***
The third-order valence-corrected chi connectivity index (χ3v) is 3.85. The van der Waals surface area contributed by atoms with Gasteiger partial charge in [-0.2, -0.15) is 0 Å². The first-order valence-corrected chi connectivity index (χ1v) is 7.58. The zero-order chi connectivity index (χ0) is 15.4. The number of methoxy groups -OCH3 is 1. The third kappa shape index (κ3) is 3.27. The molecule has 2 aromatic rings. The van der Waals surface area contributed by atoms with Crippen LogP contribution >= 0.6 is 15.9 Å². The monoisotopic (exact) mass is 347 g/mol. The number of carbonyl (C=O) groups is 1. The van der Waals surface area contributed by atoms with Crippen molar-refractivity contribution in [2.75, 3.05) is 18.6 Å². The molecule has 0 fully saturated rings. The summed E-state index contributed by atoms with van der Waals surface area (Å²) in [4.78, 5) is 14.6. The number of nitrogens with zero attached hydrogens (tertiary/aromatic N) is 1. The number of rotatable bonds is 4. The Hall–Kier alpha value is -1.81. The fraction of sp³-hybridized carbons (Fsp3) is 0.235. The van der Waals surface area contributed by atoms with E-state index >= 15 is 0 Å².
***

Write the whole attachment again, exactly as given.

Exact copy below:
The third-order valence-corrected chi connectivity index (χ3v) is 3.85. The van der Waals surface area contributed by atoms with Gasteiger partial charge in [-0.2, -0.15) is 0 Å². The first-order valence-corrected chi connectivity index (χ1v) is 7.58. The zero-order chi connectivity index (χ0) is 15.4. The number of methoxy groups -OCH3 is 1. The third kappa shape index (κ3) is 3.27. The molecule has 2 aromatic rings. The van der Waals surface area contributed by atoms with Crippen LogP contribution >= 0.6 is 15.9 Å². The monoisotopic (exact) mass is 347 g/mol. The number of carbonyl (C=O) groups is 1. The van der Waals surface area contributed by atoms with Crippen molar-refractivity contribution in [2.75, 3.05) is 18.6 Å². The molecule has 0 fully saturated rings. The summed E-state index contributed by atoms with van der Waals surface area (Å²) in [4.78, 5) is 14.6. The number of nitrogens with zero attached hydrogens (tertiary/aromatic N) is 1. The number of rotatable bonds is 4. The Hall–Kier alpha value is -1.81. The fraction of sp³-hybridized carbons (Fsp3) is 0.235. The van der Waals surface area contributed by atoms with E-state index >= 15 is 0 Å².